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France to set aside 15 billion euros to boost innovation, relocation: Macron

French President Emmanuel Macron, wearing a protective face mask, visits a site of pharmaceutical group Seqens, a global leader on the production of active pharmaceutical ingredients, to mobilize innovation and support the research on the coronavirus disease (COVID-19), in Villeneuve-la-Garenne, near Paris, France August 28, 2020. REUTERS/Christian Hartmann/Pool

PARIS (Reuters) - French President Emmanuel Macron said on Friday that 15 billion euros ($18 billion) will be made available in France’s post-coronavirus recovery plan to boost innovation and industrial relocation.

Macron’s government wants to spur companies to relocate more production back to France after the coronavirus crisis laid bare its dependence on foreign Asian suppliers for many goods, including pharmaceutical inputs and medical masks.

“In the recovery plan that will be worth a bit more than 100 billion euros, there will be 15 billion euros for innovation and relocation,” Macron told journalists on a visit to a drugmaker near Paris.

The money will target industries deemed to be of strategic importance for France’s future, including hydrogen energy, recycling, quantum computing and green technologies.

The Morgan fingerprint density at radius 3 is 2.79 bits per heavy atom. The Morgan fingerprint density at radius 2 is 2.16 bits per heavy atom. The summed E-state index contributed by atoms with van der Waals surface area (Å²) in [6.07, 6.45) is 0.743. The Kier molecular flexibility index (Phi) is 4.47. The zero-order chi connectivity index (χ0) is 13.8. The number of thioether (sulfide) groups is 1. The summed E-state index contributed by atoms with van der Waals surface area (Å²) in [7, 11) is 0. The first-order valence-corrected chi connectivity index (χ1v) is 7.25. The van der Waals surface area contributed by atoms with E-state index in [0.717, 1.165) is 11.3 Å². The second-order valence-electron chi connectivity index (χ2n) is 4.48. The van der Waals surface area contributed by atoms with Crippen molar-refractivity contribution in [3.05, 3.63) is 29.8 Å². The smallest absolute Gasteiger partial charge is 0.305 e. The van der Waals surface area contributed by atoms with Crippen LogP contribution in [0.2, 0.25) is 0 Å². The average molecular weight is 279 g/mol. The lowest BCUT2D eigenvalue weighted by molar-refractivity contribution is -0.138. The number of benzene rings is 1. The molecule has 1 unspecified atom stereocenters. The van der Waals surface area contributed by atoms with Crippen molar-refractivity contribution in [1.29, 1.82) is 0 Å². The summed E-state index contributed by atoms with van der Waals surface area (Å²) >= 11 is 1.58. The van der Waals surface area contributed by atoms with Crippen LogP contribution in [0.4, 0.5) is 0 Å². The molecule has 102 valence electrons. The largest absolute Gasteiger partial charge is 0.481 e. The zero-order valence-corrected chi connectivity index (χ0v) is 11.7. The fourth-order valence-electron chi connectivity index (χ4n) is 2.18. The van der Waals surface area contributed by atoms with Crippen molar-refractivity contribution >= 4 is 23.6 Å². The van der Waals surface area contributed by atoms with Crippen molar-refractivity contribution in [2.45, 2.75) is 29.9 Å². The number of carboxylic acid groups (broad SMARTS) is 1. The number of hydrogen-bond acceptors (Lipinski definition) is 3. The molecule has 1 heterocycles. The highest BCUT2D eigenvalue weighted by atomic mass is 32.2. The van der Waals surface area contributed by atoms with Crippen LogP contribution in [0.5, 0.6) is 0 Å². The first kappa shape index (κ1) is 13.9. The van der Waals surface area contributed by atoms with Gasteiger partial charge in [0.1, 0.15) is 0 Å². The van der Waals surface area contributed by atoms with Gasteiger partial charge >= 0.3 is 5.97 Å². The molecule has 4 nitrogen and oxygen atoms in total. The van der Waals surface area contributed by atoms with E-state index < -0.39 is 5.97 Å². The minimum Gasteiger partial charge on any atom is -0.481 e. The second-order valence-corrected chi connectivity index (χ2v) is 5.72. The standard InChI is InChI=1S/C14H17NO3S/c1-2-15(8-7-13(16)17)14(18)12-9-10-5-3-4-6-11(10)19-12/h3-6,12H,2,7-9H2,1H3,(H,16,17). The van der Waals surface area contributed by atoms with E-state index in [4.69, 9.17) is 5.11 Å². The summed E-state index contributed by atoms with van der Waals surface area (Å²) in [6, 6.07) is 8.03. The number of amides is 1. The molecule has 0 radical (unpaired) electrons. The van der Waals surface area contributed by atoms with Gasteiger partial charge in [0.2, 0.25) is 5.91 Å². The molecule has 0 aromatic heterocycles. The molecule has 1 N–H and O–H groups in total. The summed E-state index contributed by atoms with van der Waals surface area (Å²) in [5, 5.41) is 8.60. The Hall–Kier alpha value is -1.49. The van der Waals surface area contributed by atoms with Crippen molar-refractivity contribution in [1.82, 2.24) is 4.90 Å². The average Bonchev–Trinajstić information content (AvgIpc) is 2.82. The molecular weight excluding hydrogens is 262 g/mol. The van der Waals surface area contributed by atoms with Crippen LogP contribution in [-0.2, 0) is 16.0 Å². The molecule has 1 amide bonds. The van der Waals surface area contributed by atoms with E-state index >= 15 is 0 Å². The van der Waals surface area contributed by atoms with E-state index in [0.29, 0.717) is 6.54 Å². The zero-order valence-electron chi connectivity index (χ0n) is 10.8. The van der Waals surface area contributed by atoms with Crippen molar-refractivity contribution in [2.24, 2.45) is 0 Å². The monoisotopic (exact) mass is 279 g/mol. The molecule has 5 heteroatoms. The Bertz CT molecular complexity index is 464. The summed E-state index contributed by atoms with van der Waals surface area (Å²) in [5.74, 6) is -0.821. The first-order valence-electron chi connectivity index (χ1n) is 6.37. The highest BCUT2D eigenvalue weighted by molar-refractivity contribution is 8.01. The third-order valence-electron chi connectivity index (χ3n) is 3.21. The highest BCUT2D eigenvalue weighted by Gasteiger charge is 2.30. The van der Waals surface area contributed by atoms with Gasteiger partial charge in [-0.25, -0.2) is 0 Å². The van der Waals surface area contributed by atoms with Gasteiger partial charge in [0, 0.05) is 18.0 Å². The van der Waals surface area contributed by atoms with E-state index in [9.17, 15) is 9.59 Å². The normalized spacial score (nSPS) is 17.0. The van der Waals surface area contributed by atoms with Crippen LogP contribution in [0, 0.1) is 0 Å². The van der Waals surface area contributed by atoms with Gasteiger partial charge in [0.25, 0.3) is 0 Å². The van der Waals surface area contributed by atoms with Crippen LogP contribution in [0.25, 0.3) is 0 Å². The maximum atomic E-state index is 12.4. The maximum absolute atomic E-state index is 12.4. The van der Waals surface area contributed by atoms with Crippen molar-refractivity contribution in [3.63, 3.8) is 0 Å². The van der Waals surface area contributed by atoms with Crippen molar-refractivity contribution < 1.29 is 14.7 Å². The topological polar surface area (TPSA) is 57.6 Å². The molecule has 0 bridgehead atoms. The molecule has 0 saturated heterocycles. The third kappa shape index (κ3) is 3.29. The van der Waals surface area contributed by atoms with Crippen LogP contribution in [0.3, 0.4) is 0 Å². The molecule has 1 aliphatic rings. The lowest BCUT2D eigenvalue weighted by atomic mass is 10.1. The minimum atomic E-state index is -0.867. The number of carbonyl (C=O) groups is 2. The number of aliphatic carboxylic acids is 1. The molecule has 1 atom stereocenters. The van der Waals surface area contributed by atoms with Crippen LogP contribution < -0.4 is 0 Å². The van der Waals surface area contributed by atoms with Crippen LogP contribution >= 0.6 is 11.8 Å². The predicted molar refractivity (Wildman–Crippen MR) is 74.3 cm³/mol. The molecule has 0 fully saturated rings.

He added that 1 billion euros of that money would be earmarked specifically for direct aid to support projects for companies moving production back to France.

Macron said the stimulus plan due to be announced next Thursday would be a 10-year programme designed to make a stronger France in 2030.

France’s industrial base has shrunk drastically over the last two decades more than in any other OECD country, according to Finance Minister Bruno Le Maire, who has been tasked with reversing the trend.

The government has promised to cut by 10 billion euros business taxes French firms must pay on top of normal corporate income tax and which executives say is one of the main reasons French firms have offshored so much production.

While foreign investment in France has risen since Macron came to power in 2017 on a pro-business reform agenda, there have so far been scarce signs that French firms are returning production back to France on a large scale.

Reporting by Sudip Kar-Gupta and Leigh Thomas; Editing by Toby Chopra and Angus MacSwan

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